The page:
Skip to main content

Trusteeship Magazine

Competency-Based Education: What the Board Needs to Know

By Rebecca Klein-Collins, Stanley O. Ikenberry, and George D. Kuh
January/February
2014

Increasingly, higher education is moving away from “seat time”—students completing a stipulated number of courses and credit hours—toward an approach that focuses on what students actually know and can do with what they know.

Competency- based education may have an even bigger impact than online earning in continuing to broaden student access to a college degree.

The lesson for governing boards is that sound academic process alone is no longer sufficient to ensure quality or guide continuous improvement. Attention to learning outcomes is equally important.

The new landscape of higher education is marked by potentially disruptive developments surfacing almost daily: escalating college costs, unacceptably low degree-completion rates, and the advent of new technologies and competitive new providers, among others. Further fueling the disruption discourse is the uneasy sense that despite soaring college costs, the quality of student learning is falling well short of what the 21st century demands of our graduates and the needs of the economy and our democracy. Traditionally, a college degree has been considered in terms of “seat time”—students completing a stipulated number of courses and credit hours. Increasingly, that concept of higher education is being replaced by teaching and learning approaches that specify desired outcomes and focus squarely on evidence of student performance—what students actually know and can do with what they know.

One prominent model representing that shift is competency-based education (CBE), which some observers suggest might have an even bigger impact than online learning such as MOOCs (massive open online courses) in continuing to broaden access to a college degree. In March 2013, the U.S. Department of Education released a letter endorsing competency-based education, encouraging institutions to seek federal approval for programs that don’t rely on credit hours as a measure of learning. In December, the department invited institutions to submit ideas to test innovations like competency-based education in “experimental sites.” The field responded quickly.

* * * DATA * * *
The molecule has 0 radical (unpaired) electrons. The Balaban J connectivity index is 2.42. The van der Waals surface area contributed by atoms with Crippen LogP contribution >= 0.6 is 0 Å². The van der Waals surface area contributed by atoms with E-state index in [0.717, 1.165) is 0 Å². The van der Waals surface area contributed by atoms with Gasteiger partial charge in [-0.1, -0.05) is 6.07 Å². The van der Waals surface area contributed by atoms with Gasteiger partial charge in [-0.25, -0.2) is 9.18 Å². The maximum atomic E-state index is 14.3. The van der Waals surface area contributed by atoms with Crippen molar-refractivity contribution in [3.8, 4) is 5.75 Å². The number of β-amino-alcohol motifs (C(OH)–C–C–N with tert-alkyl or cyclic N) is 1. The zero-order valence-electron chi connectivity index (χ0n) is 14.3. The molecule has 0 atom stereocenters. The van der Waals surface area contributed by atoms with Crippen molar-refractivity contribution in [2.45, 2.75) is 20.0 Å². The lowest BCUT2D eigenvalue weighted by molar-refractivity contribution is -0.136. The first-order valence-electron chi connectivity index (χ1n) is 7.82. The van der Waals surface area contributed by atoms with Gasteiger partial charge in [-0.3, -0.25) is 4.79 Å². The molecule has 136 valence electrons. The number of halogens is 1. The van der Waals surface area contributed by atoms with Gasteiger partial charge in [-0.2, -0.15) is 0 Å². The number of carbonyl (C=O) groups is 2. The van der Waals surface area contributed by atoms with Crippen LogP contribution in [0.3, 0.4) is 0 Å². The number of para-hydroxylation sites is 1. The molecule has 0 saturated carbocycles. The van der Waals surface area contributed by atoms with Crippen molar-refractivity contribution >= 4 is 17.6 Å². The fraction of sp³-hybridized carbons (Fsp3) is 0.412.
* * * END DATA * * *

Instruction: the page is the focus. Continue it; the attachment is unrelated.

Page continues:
Lumina Foundation is supporting two efforts: 1) the Competency-Based Ed Network (CBEN) coordinated by Public Agenda that will include up to 20 institutions, and 2) the Council for Adult and Experiential Learning (CAEL) that will work with another 20 institutions at an early stage of developing competency-based programs. In addition, with Gates Foundation sponsorship, Educause’s Next Generation Learning Challenges (NGLC) initiative will work with selected institutions using a Breakthrough Models Incubator to create such programs. Public Agenda, CAEL, and Educause are coordinating their efforts to learn from one another going forward in order to maximize the benefits.

As growing numbers of institutions are considering launching some form of competency-based education, accreditors are engaging in conversations with institutions and one another about how to review such new programs and ensure their quality. Clearly, the CBE movement is gathering momentum. What should boards know about competency-based education and—equally important—what should they do about it in their fiduciary role?

Understanding the Basics

Competency-based education is a term that can apply to a range of different kinds of postsecondary degree programs. At the same time, every CBE program has two distinguishing features:

A competency framework.

Competency-based programs start by defining the competencies required of their graduates. The competencies are statements describing what graduates should know and be able to do. Those competencies included in a framework will vary by area of study or major, with different levels of the same competency distinguishing an associate’s degree from a bachelor’s degree. Think of a competency framework as the skeleton around which the degree program is designed.

For example, the competencies for Western Governors University’s (WGU’s) bachelor of science in information technology, software emphasis, are organized in “courses” such as foundations of college mathematics, which addresses the following competencies:

  • The student utilizes the operations, processes, and procedures of basic numeracy and calculation skills to solve quantitative problems in arithmetic and basic algebra.